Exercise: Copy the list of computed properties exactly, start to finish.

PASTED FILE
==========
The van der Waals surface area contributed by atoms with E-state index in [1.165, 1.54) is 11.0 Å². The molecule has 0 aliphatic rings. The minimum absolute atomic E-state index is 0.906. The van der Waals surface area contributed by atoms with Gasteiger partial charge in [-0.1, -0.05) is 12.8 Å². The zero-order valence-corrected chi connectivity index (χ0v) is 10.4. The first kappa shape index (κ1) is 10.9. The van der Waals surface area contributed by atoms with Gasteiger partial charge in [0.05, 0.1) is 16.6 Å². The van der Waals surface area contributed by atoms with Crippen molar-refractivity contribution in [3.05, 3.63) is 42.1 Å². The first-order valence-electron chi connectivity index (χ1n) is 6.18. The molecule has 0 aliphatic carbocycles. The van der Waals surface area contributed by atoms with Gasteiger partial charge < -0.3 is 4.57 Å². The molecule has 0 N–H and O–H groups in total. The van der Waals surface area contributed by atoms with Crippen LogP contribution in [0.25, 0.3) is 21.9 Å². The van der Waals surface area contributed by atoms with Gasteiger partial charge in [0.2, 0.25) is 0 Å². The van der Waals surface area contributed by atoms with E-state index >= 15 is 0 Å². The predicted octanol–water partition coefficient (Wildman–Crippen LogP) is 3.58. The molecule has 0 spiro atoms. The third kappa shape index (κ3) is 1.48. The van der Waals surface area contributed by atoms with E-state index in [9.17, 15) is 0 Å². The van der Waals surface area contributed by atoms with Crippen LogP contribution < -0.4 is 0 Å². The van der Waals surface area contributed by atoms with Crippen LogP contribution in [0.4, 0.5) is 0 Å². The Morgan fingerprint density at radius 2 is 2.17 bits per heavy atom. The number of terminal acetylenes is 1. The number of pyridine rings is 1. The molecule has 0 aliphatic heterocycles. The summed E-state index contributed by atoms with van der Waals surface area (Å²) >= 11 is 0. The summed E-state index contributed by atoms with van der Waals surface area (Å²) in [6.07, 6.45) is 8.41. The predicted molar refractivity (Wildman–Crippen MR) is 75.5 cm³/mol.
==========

The van der Waals surface area contributed by atoms with E-state index in [1.165, 1.54) is 11.0 Å². The molecule has 0 aliphatic rings. The minimum absolute atomic E-state index is 0.906. The van der Waals surface area contributed by atoms with Gasteiger partial charge in [-0.1, -0.05) is 12.8 Å². The zero-order valence-corrected chi connectivity index (χ0v) is 10.4. The first kappa shape index (κ1) is 10.9. The van der Waals surface area contributed by atoms with Gasteiger partial charge in [0.05, 0.1) is 16.6 Å². The van der Waals surface area contributed by atoms with Crippen molar-refractivity contribution in [3.05, 3.63) is 42.1 Å². The first-order valence-electron chi connectivity index (χ1n) is 6.18. The molecule has 0 aliphatic carbocycles. The van der Waals surface area contributed by atoms with Gasteiger partial charge < -0.3 is 4.57 Å². The molecule has 0 N–H and O–H groups in total. The van der Waals surface area contributed by atoms with Crippen LogP contribution in [0.25, 0.3) is 21.9 Å². The van der Waals surface area contributed by atoms with Gasteiger partial charge in [0.2, 0.25) is 0 Å². The van der Waals surface area contributed by atoms with E-state index >= 15 is 0 Å². The predicted octanol–water partition coefficient (Wildman–Crippen LogP) is 3.58. The molecule has 0 spiro atoms. The third kappa shape index (κ3) is 1.48. The van der Waals surface area contributed by atoms with E-state index in [9.17, 15) is 0 Å². The van der Waals surface area contributed by atoms with Crippen LogP contribution < -0.4 is 0 Å². The van der Waals surface area contributed by atoms with Crippen LogP contribution in [0.4, 0.5) is 0 Å². The Morgan fingerprint density at radius 2 is 2.17 bits per heavy atom. The number of terminal acetylenes is 1. The number of pyridine rings is 1. The molecule has 0 aliphatic heterocycles. The summed E-state index contributed by atoms with van der Waals surface area (Å²) >= 11 is 0. The summed E-state index contributed by atoms with van der Waals surface area (Å²) in [6.07, 6.45) is 8.41. The predicted molar refractivity (Wildman–Crippen MR) is 75.5 cm³/mol.